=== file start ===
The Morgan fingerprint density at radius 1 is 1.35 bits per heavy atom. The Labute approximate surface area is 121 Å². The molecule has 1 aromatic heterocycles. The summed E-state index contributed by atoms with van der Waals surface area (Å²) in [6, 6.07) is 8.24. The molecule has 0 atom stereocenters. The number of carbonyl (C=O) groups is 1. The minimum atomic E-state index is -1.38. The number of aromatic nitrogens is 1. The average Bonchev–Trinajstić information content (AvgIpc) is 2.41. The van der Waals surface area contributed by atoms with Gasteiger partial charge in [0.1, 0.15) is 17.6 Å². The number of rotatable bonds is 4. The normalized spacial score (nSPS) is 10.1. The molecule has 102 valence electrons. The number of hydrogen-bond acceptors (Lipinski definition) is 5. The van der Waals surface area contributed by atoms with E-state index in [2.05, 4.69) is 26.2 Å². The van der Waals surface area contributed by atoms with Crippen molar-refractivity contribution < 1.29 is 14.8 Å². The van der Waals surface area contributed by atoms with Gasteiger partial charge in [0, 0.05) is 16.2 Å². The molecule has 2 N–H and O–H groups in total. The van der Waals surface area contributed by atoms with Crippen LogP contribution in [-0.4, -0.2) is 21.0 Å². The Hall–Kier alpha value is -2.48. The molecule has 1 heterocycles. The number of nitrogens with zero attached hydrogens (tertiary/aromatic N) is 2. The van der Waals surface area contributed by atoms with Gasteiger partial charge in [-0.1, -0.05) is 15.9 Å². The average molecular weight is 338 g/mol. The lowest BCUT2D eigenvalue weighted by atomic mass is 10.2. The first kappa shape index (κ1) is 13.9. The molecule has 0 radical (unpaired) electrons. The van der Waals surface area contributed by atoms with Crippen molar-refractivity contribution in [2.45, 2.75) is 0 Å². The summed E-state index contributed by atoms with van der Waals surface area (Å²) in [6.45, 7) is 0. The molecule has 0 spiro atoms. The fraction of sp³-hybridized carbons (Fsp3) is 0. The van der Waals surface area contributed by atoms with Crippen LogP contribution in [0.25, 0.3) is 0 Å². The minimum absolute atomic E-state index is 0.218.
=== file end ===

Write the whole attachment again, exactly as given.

The Morgan fingerprint density at radius 1 is 1.35 bits per heavy atom. The Labute approximate surface area is 121 Å². The molecule has 1 aromatic heterocycles. The summed E-state index contributed by atoms with van der Waals surface area (Å²) in [6, 6.07) is 8.24. The molecule has 0 atom stereocenters. The number of carbonyl (C=O) groups is 1. The minimum atomic E-state index is -1.38. The number of aromatic nitrogens is 1. The average Bonchev–Trinajstić information content (AvgIpc) is 2.41. The van der Waals surface area contributed by atoms with Gasteiger partial charge in [0.1, 0.15) is 17.6 Å². The number of rotatable bonds is 4. The normalized spacial score (nSPS) is 10.1. The molecule has 102 valence electrons. The number of hydrogen-bond acceptors (Lipinski definition) is 5. The van der Waals surface area contributed by atoms with E-state index in [2.05, 4.69) is 26.2 Å². The van der Waals surface area contributed by atoms with Crippen molar-refractivity contribution < 1.29 is 14.8 Å². The van der Waals surface area contributed by atoms with Gasteiger partial charge in [0, 0.05) is 16.2 Å². The molecule has 2 N–H and O–H groups in total. The van der Waals surface area contributed by atoms with Crippen LogP contribution in [-0.4, -0.2) is 21.0 Å². The Hall–Kier alpha value is -2.48. The molecule has 1 heterocycles. The number of nitrogens with zero attached hydrogens (tertiary/aromatic N) is 2. The van der Waals surface area contributed by atoms with Gasteiger partial charge in [-0.1, -0.05) is 15.9 Å². The average molecular weight is 338 g/mol. The lowest BCUT2D eigenvalue weighted by atomic mass is 10.2. The first kappa shape index (κ1) is 13.9. The molecule has 0 radical (unpaired) electrons. The van der Waals surface area contributed by atoms with Crippen molar-refractivity contribution in [2.45, 2.75) is 0 Å². The summed E-state index contributed by atoms with van der Waals surface area (Å²) in [6.45, 7) is 0. The molecule has 0 spiro atoms. The fraction of sp³-hybridized carbons (Fsp3) is 0. The van der Waals surface area contributed by atoms with Crippen LogP contribution in [0.25, 0.3) is 0 Å². The minimum absolute atomic E-state index is 0.218.